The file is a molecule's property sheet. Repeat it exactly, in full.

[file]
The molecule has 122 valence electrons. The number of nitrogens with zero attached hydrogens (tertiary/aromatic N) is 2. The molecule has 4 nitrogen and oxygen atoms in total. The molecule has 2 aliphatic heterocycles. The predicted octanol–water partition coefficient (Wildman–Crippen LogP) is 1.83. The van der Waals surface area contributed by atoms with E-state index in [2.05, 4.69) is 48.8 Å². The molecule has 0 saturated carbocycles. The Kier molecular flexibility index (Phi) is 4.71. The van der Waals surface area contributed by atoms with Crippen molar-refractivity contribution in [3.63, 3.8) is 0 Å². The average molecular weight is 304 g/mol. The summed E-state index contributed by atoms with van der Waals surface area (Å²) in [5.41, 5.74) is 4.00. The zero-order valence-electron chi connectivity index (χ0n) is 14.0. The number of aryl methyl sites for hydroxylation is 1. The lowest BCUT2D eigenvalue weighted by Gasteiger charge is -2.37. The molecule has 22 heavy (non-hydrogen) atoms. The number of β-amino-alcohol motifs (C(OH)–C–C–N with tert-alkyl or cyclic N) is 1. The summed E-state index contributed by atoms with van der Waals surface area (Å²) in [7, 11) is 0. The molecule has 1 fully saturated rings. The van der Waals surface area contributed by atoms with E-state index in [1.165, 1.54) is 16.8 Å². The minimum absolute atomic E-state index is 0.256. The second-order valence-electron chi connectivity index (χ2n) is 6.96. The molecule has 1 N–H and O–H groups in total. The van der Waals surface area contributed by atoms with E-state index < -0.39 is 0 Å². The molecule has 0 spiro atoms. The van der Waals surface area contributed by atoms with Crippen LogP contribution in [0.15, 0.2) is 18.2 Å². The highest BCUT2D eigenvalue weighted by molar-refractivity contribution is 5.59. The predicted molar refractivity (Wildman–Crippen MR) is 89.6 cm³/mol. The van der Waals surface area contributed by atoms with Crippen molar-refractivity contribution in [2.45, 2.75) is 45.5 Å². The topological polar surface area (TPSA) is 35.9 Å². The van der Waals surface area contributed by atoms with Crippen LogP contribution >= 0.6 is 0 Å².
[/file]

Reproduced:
The molecule has 122 valence electrons. The number of nitrogens with zero attached hydrogens (tertiary/aromatic N) is 2. The molecule has 4 nitrogen and oxygen atoms in total. The molecule has 2 aliphatic heterocycles. The predicted octanol–water partition coefficient (Wildman–Crippen LogP) is 1.83. The van der Waals surface area contributed by atoms with E-state index in [2.05, 4.69) is 48.8 Å². The molecule has 0 saturated carbocycles. The Kier molecular flexibility index (Phi) is 4.71. The van der Waals surface area contributed by atoms with Crippen molar-refractivity contribution in [3.63, 3.8) is 0 Å². The average molecular weight is 304 g/mol. The summed E-state index contributed by atoms with van der Waals surface area (Å²) in [5.41, 5.74) is 4.00. The zero-order valence-electron chi connectivity index (χ0n) is 14.0. The number of aryl methyl sites for hydroxylation is 1. The lowest BCUT2D eigenvalue weighted by Gasteiger charge is -2.37. The molecule has 22 heavy (non-hydrogen) atoms. The number of β-amino-alcohol motifs (C(OH)–C–C–N with tert-alkyl or cyclic N) is 1. The summed E-state index contributed by atoms with van der Waals surface area (Å²) in [7, 11) is 0. The molecule has 1 fully saturated rings. The van der Waals surface area contributed by atoms with E-state index in [1.165, 1.54) is 16.8 Å². The minimum absolute atomic E-state index is 0.256. The second-order valence-electron chi connectivity index (χ2n) is 6.96. The molecule has 1 N–H and O–H groups in total. The van der Waals surface area contributed by atoms with E-state index < -0.39 is 0 Å². The molecule has 0 spiro atoms. The van der Waals surface area contributed by atoms with Crippen LogP contribution in [0.15, 0.2) is 18.2 Å². The highest BCUT2D eigenvalue weighted by molar-refractivity contribution is 5.59. The predicted molar refractivity (Wildman–Crippen MR) is 89.6 cm³/mol. The van der Waals surface area contributed by atoms with Crippen molar-refractivity contribution in [2.45, 2.75) is 45.5 Å². The topological polar surface area (TPSA) is 35.9 Å². The van der Waals surface area contributed by atoms with Crippen LogP contribution >= 0.6 is 0 Å².